Many patients who are trying to get pregnant want to use natural supplements instead of prescriptions or in addition to their prescriptions. Many of these supplements are helpful and promote better health. The problem is, sometimes supplements can affect your fertility in a negative way.
In some cases, we don’t know what effects a supplement will have or even if it will help or harm your fertility. Some supplements are only helpful if taken during a certain part of the menstrual cycle.
One important requirement of getting pregnant is a perfect synchronization of the ovaries and uterus. At the time the embryo comes into the uterus, the uterus needs to be ready for it. There is a narrow “window” of time when the uterus can allow an embryo to implant. This window can be as short as one day.
Some supplements may shift this window and affect uterine “receptivity” or the ability to allow an embryo to implant. Other supplements can cause problems with the ovaries. Likewise, some supplements for men can affect the sperm numbers or their ability to swim (motility).
Supplements are not regulated by the Food and Drug Administration (FDA), so you need to make sure you buy quality supplements from a reputable source. I recommend looking for a small seal on the container with a certification. This means an outside company has tested the product and verified that it is what they say it is. The most common symbol is a small “USP” symbol inside an oval (usp.org).
Here is a guide to some of the heroes and villains for fertility supplements.
- CoQ10 is an enzyme required by the body for a variety of functions. It has been shown to be helpful for both sperm and egg health. It can take several months to see a benefit. I typically recommend 400mg daily for men and 600mg for women.
- Vitamin C. This antioxidant can be helpful for normal sperm development. It can be found in any citrus food or orange juice.
- Folic Acid. This is vital for normal neural tube development of an embryo.
- Vitamin D. This is the “hot” vitamin right now. It is important for bone health, and early evidence shows that it may help with normal embryo implantation.
- Testosterone, androgens, and male boosters – When the male brain sees extra testosterone from these supplements, it shuts down sperm production. Many men take these supplements for work outs, or “recreationally.” Sometimes men are given testosterone from their general doctor or even urologist for other problems such as low blood testosterone levels. With these supplements, men often have no sperm at all. Luckily, this is usually reversible and sperm production can return, but it can take several months.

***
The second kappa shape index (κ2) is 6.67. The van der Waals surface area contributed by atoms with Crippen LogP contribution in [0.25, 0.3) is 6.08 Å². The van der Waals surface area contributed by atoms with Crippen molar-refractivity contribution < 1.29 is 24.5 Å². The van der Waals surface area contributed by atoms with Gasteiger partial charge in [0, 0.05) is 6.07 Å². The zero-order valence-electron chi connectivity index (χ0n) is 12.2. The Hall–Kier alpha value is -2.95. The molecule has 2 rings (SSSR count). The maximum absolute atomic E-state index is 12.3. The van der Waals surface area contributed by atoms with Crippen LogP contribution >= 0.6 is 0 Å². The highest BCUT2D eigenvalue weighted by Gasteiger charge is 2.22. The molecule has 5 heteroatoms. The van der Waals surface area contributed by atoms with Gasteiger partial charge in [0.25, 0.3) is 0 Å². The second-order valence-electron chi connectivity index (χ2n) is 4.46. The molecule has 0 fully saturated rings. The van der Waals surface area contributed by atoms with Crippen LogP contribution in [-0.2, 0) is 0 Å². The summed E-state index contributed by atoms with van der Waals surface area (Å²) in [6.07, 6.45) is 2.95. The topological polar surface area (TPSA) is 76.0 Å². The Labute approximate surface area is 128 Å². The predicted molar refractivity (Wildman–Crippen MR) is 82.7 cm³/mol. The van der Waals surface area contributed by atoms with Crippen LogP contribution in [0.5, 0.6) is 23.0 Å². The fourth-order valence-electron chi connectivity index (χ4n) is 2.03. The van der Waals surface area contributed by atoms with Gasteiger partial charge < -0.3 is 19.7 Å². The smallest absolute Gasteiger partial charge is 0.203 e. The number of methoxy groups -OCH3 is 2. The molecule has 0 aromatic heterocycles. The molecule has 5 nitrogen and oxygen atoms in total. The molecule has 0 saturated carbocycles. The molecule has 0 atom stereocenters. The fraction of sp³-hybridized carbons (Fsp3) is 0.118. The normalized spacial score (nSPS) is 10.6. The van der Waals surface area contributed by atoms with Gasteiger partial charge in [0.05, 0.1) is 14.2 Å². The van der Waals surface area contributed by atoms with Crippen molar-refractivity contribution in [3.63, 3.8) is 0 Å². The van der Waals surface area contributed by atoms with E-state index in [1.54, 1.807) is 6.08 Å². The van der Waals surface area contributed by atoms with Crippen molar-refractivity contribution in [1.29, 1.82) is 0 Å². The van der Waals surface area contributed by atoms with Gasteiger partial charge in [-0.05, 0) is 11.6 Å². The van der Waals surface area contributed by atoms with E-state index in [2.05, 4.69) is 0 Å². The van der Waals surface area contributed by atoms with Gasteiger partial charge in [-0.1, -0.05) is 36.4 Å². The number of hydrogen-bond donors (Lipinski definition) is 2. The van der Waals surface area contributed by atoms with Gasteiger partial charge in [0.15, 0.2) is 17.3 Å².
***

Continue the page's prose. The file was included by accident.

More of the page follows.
- Progesterone is an important part of a normal pregnancy. It can be found in some yam varieties. It is vital to getting pregnant, but if given at the wrong time, it can affect the uterine window of implantation. Progesterone causes changes in the lining and giving it before ovulation will dramatically decrease the chances of getting pregnant. There are several “bio-identical” progesterones that are available with a prescription that are (if given at the correct time) safe and effective for pregnancy or trying to get pregnant. I typically give my patients progesterone from 4 days after urine LH surge until pregnancy test.
- Vitex or Chaste Berry. This supplement is very common. It is supposed to balance hormones. I have, however, seen it cause big cysts on the ovaries of women taking it. Time after time, women will need to delay fertility treatment, or have procedures, or surgery to resolve the cysts. I am interested in knowing the biological action of this supplement, because I think that if used in the right way, we can find a way for it to help fertility. At this point, however, we do not know how to safely use it, and it can cause big problems for women trying to get pregnant.
Good or Bad? We Aren’t Sure.
There are several supplements that have good properties, but have unknown outcomes when it comes to effects on fertility. We just don’t have enough clear information to know if they might be harmful or helpful. These can include supplements such as DHEA. We know that it can be helpful for egg development, but there are some concerns since it is a male hormone, and also increases progesterone levels that can decrease pregnancy rates. Some other questionable supplements include royal jelly, raspberry, and green tea.
Talk with your reproductive endocrinologist to see how you can safely incorporate supplements into your fertility plan. There is a lot of misinformation on the internet, and I encourage patients to be mindful of people trying to take advantage of fertility patients who are trying to find their cure.
Supplements can be safely incorporated, but it’s important to work with your doctor to ensure they are beneficial and not harmful to your chances of getting pregnant.
By, September 18, 2015